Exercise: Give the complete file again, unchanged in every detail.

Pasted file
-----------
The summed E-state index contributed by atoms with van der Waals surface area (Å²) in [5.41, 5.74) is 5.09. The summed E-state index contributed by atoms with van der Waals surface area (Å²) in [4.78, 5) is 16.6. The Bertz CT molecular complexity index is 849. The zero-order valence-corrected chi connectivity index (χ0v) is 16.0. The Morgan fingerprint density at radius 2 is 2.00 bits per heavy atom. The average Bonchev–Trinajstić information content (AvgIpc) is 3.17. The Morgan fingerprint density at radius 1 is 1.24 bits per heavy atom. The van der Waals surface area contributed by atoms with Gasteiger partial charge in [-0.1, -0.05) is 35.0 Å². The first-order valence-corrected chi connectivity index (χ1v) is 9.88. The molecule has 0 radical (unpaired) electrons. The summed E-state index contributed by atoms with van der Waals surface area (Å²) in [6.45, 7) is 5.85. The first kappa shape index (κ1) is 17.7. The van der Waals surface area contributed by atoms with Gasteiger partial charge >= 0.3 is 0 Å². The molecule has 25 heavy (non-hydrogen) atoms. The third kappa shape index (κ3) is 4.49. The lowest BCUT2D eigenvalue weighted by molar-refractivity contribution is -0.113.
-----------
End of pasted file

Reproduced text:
The summed E-state index contributed by atoms with van der Waals surface area (Å²) in [5.41, 5.74) is 5.09. The summed E-state index contributed by atoms with van der Waals surface area (Å²) in [4.78, 5) is 16.6. The Bertz CT molecular complexity index is 849. The zero-order valence-corrected chi connectivity index (χ0v) is 16.0. The Morgan fingerprint density at radius 2 is 2.00 bits per heavy atom. The average Bonchev–Trinajstić information content (AvgIpc) is 3.17. The Morgan fingerprint density at radius 1 is 1.24 bits per heavy atom. The van der Waals surface area contributed by atoms with Gasteiger partial charge in [-0.1, -0.05) is 35.0 Å². The first-order valence-corrected chi connectivity index (χ1v) is 9.88. The molecule has 0 radical (unpaired) electrons. The summed E-state index contributed by atoms with van der Waals surface area (Å²) in [6.45, 7) is 5.85. The first kappa shape index (κ1) is 17.7. The van der Waals surface area contributed by atoms with Gasteiger partial charge >= 0.3 is 0 Å². The molecule has 25 heavy (non-hydrogen) atoms. The third kappa shape index (κ3) is 4.49. The lowest BCUT2D eigenvalue weighted by molar-refractivity contribution is -0.113.